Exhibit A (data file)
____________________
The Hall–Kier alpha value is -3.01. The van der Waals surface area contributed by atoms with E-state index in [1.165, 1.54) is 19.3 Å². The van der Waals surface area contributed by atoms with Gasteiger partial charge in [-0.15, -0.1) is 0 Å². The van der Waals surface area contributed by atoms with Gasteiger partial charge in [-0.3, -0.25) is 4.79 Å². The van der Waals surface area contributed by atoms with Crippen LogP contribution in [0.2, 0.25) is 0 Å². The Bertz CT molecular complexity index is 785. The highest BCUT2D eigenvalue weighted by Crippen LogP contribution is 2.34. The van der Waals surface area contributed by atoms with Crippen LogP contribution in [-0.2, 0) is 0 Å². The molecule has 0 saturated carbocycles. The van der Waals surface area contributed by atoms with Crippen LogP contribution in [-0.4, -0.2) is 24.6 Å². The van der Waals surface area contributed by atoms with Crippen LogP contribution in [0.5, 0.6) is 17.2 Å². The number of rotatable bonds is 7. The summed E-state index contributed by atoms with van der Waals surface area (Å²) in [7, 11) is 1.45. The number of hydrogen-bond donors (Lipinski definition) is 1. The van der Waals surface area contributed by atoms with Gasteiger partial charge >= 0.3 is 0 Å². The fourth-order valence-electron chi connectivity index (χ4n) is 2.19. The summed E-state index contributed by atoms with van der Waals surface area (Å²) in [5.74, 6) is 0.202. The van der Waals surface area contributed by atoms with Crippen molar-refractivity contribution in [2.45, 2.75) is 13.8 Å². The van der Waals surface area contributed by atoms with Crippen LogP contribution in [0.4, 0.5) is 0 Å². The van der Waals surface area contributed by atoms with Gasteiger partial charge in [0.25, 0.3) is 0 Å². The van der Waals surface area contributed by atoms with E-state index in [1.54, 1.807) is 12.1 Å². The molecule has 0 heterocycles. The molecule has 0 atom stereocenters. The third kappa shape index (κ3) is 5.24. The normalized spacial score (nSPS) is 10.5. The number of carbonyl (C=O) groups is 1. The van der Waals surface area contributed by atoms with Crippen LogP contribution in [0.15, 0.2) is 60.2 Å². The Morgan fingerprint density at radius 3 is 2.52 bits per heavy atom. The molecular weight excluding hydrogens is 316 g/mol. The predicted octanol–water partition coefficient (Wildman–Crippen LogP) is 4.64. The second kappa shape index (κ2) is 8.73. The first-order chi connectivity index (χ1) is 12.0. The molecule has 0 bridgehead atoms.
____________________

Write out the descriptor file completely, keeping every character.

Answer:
The Hall–Kier alpha value is -3.01. The van der Waals surface area contributed by atoms with E-state index in [1.165, 1.54) is 19.3 Å². The van der Waals surface area contributed by atoms with Gasteiger partial charge in [-0.15, -0.1) is 0 Å². The van der Waals surface area contributed by atoms with Gasteiger partial charge in [-0.3, -0.25) is 4.79 Å². The van der Waals surface area contributed by atoms with Crippen LogP contribution in [0.2, 0.25) is 0 Å². The Bertz CT molecular complexity index is 785. The highest BCUT2D eigenvalue weighted by Crippen LogP contribution is 2.34. The van der Waals surface area contributed by atoms with Crippen LogP contribution in [-0.2, 0) is 0 Å². The molecule has 0 saturated carbocycles. The van der Waals surface area contributed by atoms with Crippen LogP contribution in [-0.4, -0.2) is 24.6 Å². The van der Waals surface area contributed by atoms with Crippen LogP contribution in [0.5, 0.6) is 17.2 Å². The number of rotatable bonds is 7. The summed E-state index contributed by atoms with van der Waals surface area (Å²) in [7, 11) is 1.45. The number of hydrogen-bond donors (Lipinski definition) is 1. The van der Waals surface area contributed by atoms with Gasteiger partial charge >= 0.3 is 0 Å². The fourth-order valence-electron chi connectivity index (χ4n) is 2.19. The summed E-state index contributed by atoms with van der Waals surface area (Å²) in [5.74, 6) is 0.202. The van der Waals surface area contributed by atoms with Crippen molar-refractivity contribution in [2.45, 2.75) is 13.8 Å². The van der Waals surface area contributed by atoms with Crippen LogP contribution in [0.4, 0.5) is 0 Å². The van der Waals surface area contributed by atoms with Gasteiger partial charge in [0.25, 0.3) is 0 Å². The van der Waals surface area contributed by atoms with E-state index in [1.54, 1.807) is 12.1 Å². The molecule has 0 heterocycles. The molecule has 0 atom stereocenters. The third kappa shape index (κ3) is 5.24. The normalized spacial score (nSPS) is 10.5. The number of carbonyl (C=O) groups is 1. The van der Waals surface area contributed by atoms with Crippen LogP contribution in [0.15, 0.2) is 60.2 Å². The Morgan fingerprint density at radius 3 is 2.52 bits per heavy atom. The molecular weight excluding hydrogens is 316 g/mol. The predicted octanol–water partition coefficient (Wildman–Crippen LogP) is 4.64. The second kappa shape index (κ2) is 8.73. The first-order chi connectivity index (χ1) is 12.0. The molecule has 0 bridgehead atoms.